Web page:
SOROS: Yes. And interestingly, they are supported by Russia and pro-Russian. So Russia has emerged as an alternative to the European Union. Putin has sort of come out of the closet in – in Ukraine with an ideology that is Nationalist based on ethnic nationalism. You could call it Russism…
SOROS: – that’s a new word to describe it, because I don’t want to call it Nazi, because it is very similar to what you had in the interwar period… fascism. You know…
“Ethnic nationalism, Russism, nazism, fascism… you know…”
It’s comical hearing Soros throw loaded terms together in the hope that one of them might strike a chord. It’s also ironic that he does so in the context of discussing Ukraine. He did not mention that the ‘ethnic Russians’ in Eastern Ukraine who are recipients of Russia’s humanitarian aid were up in arms because a Western-sponsored coup ousted the government of democratically-elected Viktor Yanukovich and replaced it with Ukrainian nationalists who count neo-nazis among their ranks.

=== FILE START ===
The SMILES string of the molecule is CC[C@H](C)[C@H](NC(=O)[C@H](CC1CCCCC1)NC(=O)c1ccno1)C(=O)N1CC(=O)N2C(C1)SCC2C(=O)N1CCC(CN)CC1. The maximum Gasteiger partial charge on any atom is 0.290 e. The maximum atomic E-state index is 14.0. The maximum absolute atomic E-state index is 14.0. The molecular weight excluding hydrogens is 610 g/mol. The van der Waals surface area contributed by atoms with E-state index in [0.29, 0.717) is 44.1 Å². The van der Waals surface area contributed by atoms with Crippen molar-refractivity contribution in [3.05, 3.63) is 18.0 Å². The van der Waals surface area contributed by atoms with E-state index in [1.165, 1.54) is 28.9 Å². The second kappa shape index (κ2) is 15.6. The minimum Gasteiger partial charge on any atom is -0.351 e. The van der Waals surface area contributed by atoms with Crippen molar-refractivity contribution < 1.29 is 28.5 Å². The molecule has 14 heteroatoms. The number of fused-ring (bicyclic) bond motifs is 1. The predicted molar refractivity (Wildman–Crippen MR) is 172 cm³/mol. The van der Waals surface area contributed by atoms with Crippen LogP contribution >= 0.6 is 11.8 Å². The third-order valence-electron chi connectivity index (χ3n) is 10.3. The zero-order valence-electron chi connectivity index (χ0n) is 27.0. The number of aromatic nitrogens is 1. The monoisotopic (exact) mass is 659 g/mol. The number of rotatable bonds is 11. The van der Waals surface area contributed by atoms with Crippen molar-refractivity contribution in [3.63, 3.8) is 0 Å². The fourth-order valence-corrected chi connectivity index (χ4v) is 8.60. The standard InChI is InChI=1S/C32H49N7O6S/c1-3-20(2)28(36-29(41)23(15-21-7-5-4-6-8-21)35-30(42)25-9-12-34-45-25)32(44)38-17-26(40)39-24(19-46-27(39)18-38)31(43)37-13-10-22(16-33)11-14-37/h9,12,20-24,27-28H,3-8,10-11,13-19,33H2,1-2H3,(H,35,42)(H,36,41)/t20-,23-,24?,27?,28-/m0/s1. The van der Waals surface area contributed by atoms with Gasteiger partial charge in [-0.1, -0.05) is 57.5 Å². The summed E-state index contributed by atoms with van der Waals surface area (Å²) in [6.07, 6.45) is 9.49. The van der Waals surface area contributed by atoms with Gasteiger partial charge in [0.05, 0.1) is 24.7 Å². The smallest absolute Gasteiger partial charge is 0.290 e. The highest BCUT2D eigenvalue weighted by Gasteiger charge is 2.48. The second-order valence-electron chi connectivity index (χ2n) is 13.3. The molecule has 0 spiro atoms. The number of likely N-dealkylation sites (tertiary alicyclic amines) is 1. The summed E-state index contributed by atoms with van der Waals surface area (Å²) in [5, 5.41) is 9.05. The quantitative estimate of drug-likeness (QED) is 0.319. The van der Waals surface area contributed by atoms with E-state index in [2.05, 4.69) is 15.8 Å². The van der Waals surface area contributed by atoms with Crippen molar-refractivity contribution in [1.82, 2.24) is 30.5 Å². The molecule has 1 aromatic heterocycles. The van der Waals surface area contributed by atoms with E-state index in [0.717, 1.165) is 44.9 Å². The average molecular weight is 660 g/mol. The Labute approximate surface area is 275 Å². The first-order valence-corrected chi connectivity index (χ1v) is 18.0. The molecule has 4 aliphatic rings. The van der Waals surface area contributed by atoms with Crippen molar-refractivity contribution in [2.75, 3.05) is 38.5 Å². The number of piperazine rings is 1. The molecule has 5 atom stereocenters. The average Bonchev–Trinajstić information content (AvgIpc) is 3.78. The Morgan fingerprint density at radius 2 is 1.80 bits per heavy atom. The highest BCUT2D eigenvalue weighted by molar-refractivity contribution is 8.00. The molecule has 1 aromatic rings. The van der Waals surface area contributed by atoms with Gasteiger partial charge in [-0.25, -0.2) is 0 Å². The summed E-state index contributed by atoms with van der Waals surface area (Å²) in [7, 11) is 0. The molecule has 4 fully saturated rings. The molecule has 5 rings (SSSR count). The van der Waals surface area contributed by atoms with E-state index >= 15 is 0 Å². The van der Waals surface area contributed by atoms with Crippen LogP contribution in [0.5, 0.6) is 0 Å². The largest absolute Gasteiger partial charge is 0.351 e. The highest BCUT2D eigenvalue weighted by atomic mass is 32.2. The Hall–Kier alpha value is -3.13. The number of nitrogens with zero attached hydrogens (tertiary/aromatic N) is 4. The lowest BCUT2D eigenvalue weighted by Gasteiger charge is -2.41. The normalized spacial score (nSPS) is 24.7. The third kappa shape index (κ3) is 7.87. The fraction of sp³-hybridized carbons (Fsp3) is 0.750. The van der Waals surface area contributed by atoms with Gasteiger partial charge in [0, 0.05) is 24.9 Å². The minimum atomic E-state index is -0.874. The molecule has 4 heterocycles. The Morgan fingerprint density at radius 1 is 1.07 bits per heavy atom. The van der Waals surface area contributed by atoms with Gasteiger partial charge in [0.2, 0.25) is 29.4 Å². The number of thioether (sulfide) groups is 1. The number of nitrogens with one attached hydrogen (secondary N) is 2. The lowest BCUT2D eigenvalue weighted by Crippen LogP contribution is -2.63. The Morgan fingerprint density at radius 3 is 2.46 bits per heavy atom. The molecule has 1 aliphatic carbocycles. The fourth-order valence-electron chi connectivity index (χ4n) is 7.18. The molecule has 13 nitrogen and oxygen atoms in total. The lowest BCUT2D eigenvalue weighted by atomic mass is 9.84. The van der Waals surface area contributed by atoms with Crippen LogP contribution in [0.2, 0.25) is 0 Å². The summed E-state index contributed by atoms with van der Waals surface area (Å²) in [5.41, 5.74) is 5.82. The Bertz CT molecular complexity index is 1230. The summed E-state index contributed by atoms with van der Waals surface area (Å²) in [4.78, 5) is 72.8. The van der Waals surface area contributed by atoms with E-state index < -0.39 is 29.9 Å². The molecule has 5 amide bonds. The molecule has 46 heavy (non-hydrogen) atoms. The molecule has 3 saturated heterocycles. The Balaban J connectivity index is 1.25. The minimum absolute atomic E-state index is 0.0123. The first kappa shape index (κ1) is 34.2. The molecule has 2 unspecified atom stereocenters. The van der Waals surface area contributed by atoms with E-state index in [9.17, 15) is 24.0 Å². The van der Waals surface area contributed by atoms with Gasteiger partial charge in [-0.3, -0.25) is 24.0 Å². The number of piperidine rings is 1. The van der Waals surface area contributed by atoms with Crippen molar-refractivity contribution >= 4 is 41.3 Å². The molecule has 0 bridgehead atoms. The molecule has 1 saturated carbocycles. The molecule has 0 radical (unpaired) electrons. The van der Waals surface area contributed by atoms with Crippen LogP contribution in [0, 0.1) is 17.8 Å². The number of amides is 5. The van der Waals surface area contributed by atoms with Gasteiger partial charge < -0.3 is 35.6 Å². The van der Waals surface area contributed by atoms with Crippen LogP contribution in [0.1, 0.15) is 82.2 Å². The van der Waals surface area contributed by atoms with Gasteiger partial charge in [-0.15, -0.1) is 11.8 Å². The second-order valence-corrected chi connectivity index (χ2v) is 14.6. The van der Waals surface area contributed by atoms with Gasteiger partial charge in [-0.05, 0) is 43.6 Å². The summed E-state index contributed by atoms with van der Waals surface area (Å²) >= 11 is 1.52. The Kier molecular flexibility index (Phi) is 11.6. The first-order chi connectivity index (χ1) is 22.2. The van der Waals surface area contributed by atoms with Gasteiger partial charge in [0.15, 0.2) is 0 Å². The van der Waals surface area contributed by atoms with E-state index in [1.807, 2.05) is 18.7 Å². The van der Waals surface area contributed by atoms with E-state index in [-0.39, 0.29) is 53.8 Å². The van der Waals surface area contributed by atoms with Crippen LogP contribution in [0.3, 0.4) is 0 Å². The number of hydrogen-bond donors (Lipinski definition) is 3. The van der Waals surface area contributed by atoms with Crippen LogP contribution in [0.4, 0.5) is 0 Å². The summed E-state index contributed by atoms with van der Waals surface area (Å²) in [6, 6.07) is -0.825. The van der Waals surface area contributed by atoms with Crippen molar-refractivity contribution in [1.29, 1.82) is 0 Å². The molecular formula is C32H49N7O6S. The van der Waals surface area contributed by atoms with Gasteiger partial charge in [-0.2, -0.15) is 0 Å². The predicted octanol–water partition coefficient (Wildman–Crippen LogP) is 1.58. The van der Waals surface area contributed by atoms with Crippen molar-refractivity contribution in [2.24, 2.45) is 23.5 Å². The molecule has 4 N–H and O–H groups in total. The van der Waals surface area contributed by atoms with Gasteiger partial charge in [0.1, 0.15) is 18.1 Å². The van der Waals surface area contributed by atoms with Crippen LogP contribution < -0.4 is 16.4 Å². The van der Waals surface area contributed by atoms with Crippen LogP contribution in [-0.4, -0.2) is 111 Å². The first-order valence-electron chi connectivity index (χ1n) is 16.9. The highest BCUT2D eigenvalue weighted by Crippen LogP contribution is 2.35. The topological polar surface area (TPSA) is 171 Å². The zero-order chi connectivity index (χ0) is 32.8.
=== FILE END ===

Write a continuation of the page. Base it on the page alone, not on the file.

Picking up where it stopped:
ZAKARIA: Protecting your ethnic groups with military force, if necessary…
SOROS: Well, it’s more than that. It’s – as an ideology, a new sort of myth of Russian superiority. If you – those who watch Putin’s speeches, he actually has revealed this new myth of Russian genetic superiority. You might have heard that previously from someone else. It’s a – a new ideology based on ethnic Russian superiority.
ZAKARIA: And as you say, a lot of these nationalists who are we – who are doing well in European – these European-wide elections seem very pro-Russian…
ZAKARIA: – whether on the left or the right. Do you think this nationalism could break up the European Union?